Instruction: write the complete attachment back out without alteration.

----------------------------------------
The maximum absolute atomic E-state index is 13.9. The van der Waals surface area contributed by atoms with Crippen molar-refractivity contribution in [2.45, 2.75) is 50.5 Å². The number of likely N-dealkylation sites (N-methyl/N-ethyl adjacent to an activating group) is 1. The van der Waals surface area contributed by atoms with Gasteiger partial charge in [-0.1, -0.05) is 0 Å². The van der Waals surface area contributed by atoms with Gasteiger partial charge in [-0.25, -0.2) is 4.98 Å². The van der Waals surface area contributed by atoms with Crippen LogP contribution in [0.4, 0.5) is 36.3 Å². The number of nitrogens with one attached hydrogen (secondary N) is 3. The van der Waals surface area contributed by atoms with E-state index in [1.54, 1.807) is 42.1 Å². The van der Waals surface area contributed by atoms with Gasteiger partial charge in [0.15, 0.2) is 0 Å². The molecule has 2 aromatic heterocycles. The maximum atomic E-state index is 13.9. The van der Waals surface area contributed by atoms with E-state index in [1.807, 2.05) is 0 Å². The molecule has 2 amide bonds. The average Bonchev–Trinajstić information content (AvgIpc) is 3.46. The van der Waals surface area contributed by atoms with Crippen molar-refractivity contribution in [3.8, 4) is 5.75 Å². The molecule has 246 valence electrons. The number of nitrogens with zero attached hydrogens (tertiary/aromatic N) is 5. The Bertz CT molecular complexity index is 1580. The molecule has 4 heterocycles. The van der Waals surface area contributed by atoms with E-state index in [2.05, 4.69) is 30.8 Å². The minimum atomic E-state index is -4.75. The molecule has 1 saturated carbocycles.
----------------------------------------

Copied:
The maximum absolute atomic E-state index is 13.9. The van der Waals surface area contributed by atoms with Crippen molar-refractivity contribution in [2.45, 2.75) is 50.5 Å². The number of likely N-dealkylation sites (N-methyl/N-ethyl adjacent to an activating group) is 1. The van der Waals surface area contributed by atoms with Gasteiger partial charge in [-0.1, -0.05) is 0 Å². The van der Waals surface area contributed by atoms with Gasteiger partial charge in [-0.25, -0.2) is 4.98 Å². The van der Waals surface area contributed by atoms with Crippen LogP contribution in [0.4, 0.5) is 36.3 Å². The number of nitrogens with one attached hydrogen (secondary N) is 3. The van der Waals surface area contributed by atoms with E-state index in [1.54, 1.807) is 42.1 Å². The van der Waals surface area contributed by atoms with Gasteiger partial charge in [0.15, 0.2) is 0 Å². The molecule has 2 aromatic heterocycles. The maximum atomic E-state index is 13.9. The van der Waals surface area contributed by atoms with E-state index in [1.807, 2.05) is 0 Å². The molecule has 2 amide bonds. The average Bonchev–Trinajstić information content (AvgIpc) is 3.46. The van der Waals surface area contributed by atoms with Crippen molar-refractivity contribution in [3.8, 4) is 5.75 Å². The molecule has 246 valence electrons. The number of nitrogens with zero attached hydrogens (tertiary/aromatic N) is 5. The Bertz CT molecular complexity index is 1580. The molecule has 4 heterocycles. The van der Waals surface area contributed by atoms with E-state index in [2.05, 4.69) is 30.8 Å². The minimum atomic E-state index is -4.75. The molecule has 1 saturated carbocycles.